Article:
What is diarrhoea?
Diarrhoea is when your poo is very loose and watery, and you’re pooing more often than usual. Lots of things can cause it and you may also have other symptoms, including feeling sick (nausea), being sick (vomiting), tummy pain or weight loss.
It could be your body’s response to inflammation, stress or pain. Or you might not be absorbing your food properly. It can be caused by many things, from a viral or bacterial infection to a food intolerance or allergy.
Diarrhoea can be very uncomfortable and unpleasant, but it’s a problem that most people will get at some point in their lives, and it usually passes within a few days. There are things you can do to manage it at home, and there are also treatments a pharmacist or doctor can recommend – there’s no need to feel embarrassed about asking for help if you need it.
So keep reading to find out what can cause short-term or long-term diarrhoea, how to treat and prevent it, and when you should see a doctor.
What causes diarrhoea?
Diarrhoea can either be mild or severe, and can last no more than a few days (acute) or last for weeks or months (chronic). It’s a very common problem because so many things can cause it.
Common things that can cause short-term (acute) diarrhoea
- – this is an infection that’s caused by from bacteria (such as E. coli), a virus (such as or rotavirus) or parasites from contaminated water
- some medicines – including and ; check the information leaflet that comes with your medicine
- certain foods and drinks – including , caffeine, spicy or fatty foods, and high such as artichokes, beans, garlic and onions
Unusual things that can cause short-term diarrhoea
- on your tummy (stomach), bowel or
- damage to your bowel caused by treatment
Health conditions that can cause long-term (chronic) diarrhoea
- a or – causes can include (found in milk and other dairy products), fructose (the natural sugar found in fruit and honey) and (found in chewing gum and other sugar-free products)
- – caused by a reaction to gluten in food
- some medicines
- bowel conditions – including (IBS), (IBD), , and
- hormone disorders – including and (hyperthyroidism)
- bile acid malabsorption – when bile builds up in your digestive system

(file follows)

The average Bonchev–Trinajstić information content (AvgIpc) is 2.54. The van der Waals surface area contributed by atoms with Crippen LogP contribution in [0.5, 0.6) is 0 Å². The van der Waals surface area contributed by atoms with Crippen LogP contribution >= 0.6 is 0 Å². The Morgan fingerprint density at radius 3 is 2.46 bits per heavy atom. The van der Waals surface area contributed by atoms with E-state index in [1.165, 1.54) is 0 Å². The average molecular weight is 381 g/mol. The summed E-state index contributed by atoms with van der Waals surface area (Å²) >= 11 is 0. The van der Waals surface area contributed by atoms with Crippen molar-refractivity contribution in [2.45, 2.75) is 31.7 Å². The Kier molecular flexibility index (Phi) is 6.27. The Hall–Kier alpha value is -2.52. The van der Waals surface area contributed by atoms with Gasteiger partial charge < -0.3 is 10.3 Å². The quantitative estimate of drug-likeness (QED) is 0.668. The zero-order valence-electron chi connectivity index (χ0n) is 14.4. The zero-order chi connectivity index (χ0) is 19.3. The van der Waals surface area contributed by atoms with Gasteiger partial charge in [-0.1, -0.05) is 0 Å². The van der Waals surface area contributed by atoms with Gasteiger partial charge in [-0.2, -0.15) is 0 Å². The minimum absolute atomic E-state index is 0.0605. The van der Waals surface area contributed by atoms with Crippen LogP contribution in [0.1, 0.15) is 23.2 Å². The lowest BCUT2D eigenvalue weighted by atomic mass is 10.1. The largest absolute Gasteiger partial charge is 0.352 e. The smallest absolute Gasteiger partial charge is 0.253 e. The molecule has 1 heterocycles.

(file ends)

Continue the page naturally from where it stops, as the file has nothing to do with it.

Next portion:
- some cancers, including
The best self-care tips
If you have short-term diarrhoea, there are plenty of things you can try at home to help you feel better and treat the problem, including:
- staying hydrated to avoid – make sure you drink plenty of fluids throughout the day, and avoid caffeine and alcohol. You may find soup and fruit juice helpful for keeping up your energy levels. You can also use oral rehydration solutions, available from pharmacies and supermarkets (see below)
- eating soft and low-fibre foods – as your poo returns to normal, or as soon as you feel able to, slowly introduce foods such as crackers, bananas, rice and chicken
- avoiding certain foods – steer clear of dairy, fatty and spicy foods for a few days while you recover, and go back to your usual diet gradually
- reducing stress – if you think stress or anxiety are triggering diarrhoea, it may help to try relaxing activities such as or , and get plenty of exercise
Soothing a sore bottom
If you’re going to the toilet a lot, you might find that your bottom becomes quite sore. Things you can do to help soothe the area include:
- using soft toilet paper or damp cotton wool to wipe
- taking a warm bath to soothe pain and help with healing
- gently patting skin dry with a soft towel after washing (and avoiding rubbing)
- applying soothing creams, such as as rich skin cream, petroleum jelly or zinc cream
- wearing loose, cotton clothes and underwear to limit sweating and more soreness
How can a pharmacist help?
Your pharmacist may recommend:
- oral rehydration and electrolyte powders – these help prevent or treat dehydration, and also replace vital salts and sugars that you lose when you’re dehydrated. They’re particularly recommended if you’re elderly or have an underlying medical condition
- medications – medication such as loperamide can help if you need quick relief from diarrhoea (if you’re travelling, for example), as it can reduce the number of bowel movements you have and make your poo less watery. But it isn’t routinely recommended for short-term diarrhoea, and isn’t suitable for everyone – you shouldn’t use it if you have blood or mucus in your poo, or a high temperature (fever). Always check with your pharmacist before taking medications, as how suitable or effective they are will depend on what’s causing your diarrhoea. You shouldn’t take loperamide for more than 2 days without speaking to a doctor
When to see a doctor
Most of the time, diarrhoea can be easily and effectively treated at home, and will pass within a few days. But if self-care and pharmacy treatments don’t help and your diarrhoea lasts more than 7 days, it’s a good idea to see a doctor.
You may find it difficult to talk about or feel embarrassed, but there’s no need to be – your doctor has seen and heard everything before, and they’ll want to help find the best treatment for you.
If diarrhoea isn’t treated, or if it’s particularly bad, it can cause dehydration, which can be life-threatening if it isn’t treated. Symptoms of dehydration include feeling tired and very thirsty, and having a dry mouth and skin.